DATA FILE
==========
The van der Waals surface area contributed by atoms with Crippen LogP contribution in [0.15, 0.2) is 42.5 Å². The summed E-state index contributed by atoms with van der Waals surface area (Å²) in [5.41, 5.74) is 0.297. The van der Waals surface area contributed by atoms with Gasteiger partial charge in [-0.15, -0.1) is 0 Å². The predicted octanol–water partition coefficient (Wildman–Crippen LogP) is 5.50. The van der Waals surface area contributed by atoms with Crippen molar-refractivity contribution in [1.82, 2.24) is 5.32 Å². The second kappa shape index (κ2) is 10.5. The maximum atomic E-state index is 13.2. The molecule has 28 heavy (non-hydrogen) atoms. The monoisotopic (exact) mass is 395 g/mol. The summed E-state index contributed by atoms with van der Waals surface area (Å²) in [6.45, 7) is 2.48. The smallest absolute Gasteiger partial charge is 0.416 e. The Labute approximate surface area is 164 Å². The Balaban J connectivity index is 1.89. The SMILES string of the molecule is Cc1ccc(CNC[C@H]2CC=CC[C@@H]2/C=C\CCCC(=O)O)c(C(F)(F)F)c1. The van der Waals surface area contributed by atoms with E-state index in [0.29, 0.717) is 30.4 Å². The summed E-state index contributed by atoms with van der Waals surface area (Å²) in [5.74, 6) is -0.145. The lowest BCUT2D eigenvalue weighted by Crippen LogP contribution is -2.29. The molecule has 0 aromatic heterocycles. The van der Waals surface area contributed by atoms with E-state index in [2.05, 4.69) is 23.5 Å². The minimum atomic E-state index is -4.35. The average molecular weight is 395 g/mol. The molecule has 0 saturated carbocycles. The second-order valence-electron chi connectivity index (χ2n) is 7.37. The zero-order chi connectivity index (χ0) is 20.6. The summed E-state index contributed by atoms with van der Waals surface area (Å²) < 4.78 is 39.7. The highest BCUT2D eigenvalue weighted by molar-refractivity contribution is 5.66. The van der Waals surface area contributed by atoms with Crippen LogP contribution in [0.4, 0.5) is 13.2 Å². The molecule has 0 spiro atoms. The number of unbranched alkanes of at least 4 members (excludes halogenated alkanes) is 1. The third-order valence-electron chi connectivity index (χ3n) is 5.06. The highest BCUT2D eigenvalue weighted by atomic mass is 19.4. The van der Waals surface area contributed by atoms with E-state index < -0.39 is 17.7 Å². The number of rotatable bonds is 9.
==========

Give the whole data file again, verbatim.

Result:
The van der Waals surface area contributed by atoms with Crippen LogP contribution in [0.15, 0.2) is 42.5 Å². The summed E-state index contributed by atoms with van der Waals surface area (Å²) in [5.41, 5.74) is 0.297. The van der Waals surface area contributed by atoms with Gasteiger partial charge in [-0.15, -0.1) is 0 Å². The predicted octanol–water partition coefficient (Wildman–Crippen LogP) is 5.50. The van der Waals surface area contributed by atoms with Crippen molar-refractivity contribution in [1.82, 2.24) is 5.32 Å². The second kappa shape index (κ2) is 10.5. The maximum atomic E-state index is 13.2. The molecule has 28 heavy (non-hydrogen) atoms. The monoisotopic (exact) mass is 395 g/mol. The summed E-state index contributed by atoms with van der Waals surface area (Å²) in [6.45, 7) is 2.48. The smallest absolute Gasteiger partial charge is 0.416 e. The Labute approximate surface area is 164 Å². The Balaban J connectivity index is 1.89. The SMILES string of the molecule is Cc1ccc(CNC[C@H]2CC=CC[C@@H]2/C=C\CCCC(=O)O)c(C(F)(F)F)c1. The van der Waals surface area contributed by atoms with E-state index in [0.29, 0.717) is 30.4 Å². The summed E-state index contributed by atoms with van der Waals surface area (Å²) in [5.74, 6) is -0.145. The lowest BCUT2D eigenvalue weighted by Crippen LogP contribution is -2.29. The molecule has 0 aromatic heterocycles. The van der Waals surface area contributed by atoms with E-state index in [2.05, 4.69) is 23.5 Å². The minimum atomic E-state index is -4.35. The average molecular weight is 395 g/mol. The molecule has 0 saturated carbocycles. The second-order valence-electron chi connectivity index (χ2n) is 7.37. The zero-order chi connectivity index (χ0) is 20.6. The summed E-state index contributed by atoms with van der Waals surface area (Å²) < 4.78 is 39.7. The highest BCUT2D eigenvalue weighted by molar-refractivity contribution is 5.66. The van der Waals surface area contributed by atoms with Crippen LogP contribution in [0.4, 0.5) is 13.2 Å². The molecule has 0 spiro atoms. The number of unbranched alkanes of at least 4 members (excludes halogenated alkanes) is 1. The third-order valence-electron chi connectivity index (χ3n) is 5.06. The highest BCUT2D eigenvalue weighted by atomic mass is 19.4. The van der Waals surface area contributed by atoms with E-state index < -0.39 is 17.7 Å². The number of rotatable bonds is 9.